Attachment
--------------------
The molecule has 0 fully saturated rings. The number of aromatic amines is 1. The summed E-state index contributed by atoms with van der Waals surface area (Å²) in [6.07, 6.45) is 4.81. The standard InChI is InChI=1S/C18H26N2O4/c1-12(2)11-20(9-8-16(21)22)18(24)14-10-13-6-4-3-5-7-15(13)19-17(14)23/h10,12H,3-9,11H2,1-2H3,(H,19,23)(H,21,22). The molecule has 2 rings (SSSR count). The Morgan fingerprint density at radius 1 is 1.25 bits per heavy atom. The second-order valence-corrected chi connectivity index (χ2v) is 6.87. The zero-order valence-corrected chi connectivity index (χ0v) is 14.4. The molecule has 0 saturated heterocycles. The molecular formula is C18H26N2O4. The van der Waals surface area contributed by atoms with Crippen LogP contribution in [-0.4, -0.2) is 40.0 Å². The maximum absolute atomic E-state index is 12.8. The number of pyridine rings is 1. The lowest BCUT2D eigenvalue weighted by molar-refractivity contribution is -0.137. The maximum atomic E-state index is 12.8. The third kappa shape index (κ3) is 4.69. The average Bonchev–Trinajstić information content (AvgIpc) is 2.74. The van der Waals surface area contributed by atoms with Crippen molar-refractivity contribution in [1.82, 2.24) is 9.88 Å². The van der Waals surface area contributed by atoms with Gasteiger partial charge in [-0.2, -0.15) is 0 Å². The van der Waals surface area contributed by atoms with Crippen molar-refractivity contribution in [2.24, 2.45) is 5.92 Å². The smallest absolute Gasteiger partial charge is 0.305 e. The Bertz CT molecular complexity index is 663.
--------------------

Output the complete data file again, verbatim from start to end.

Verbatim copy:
The molecule has 0 fully saturated rings. The number of aromatic amines is 1. The summed E-state index contributed by atoms with van der Waals surface area (Å²) in [6.07, 6.45) is 4.81. The standard InChI is InChI=1S/C18H26N2O4/c1-12(2)11-20(9-8-16(21)22)18(24)14-10-13-6-4-3-5-7-15(13)19-17(14)23/h10,12H,3-9,11H2,1-2H3,(H,19,23)(H,21,22). The molecule has 2 rings (SSSR count). The Morgan fingerprint density at radius 1 is 1.25 bits per heavy atom. The second-order valence-corrected chi connectivity index (χ2v) is 6.87. The zero-order valence-corrected chi connectivity index (χ0v) is 14.4. The molecule has 0 saturated heterocycles. The molecular formula is C18H26N2O4. The van der Waals surface area contributed by atoms with Crippen LogP contribution in [-0.4, -0.2) is 40.0 Å². The maximum absolute atomic E-state index is 12.8. The number of pyridine rings is 1. The lowest BCUT2D eigenvalue weighted by molar-refractivity contribution is -0.137. The maximum atomic E-state index is 12.8. The third kappa shape index (κ3) is 4.69. The average Bonchev–Trinajstić information content (AvgIpc) is 2.74. The van der Waals surface area contributed by atoms with Crippen molar-refractivity contribution in [1.82, 2.24) is 9.88 Å². The van der Waals surface area contributed by atoms with Gasteiger partial charge in [-0.2, -0.15) is 0 Å². The van der Waals surface area contributed by atoms with Crippen molar-refractivity contribution in [2.24, 2.45) is 5.92 Å². The smallest absolute Gasteiger partial charge is 0.305 e. The Bertz CT molecular complexity index is 663.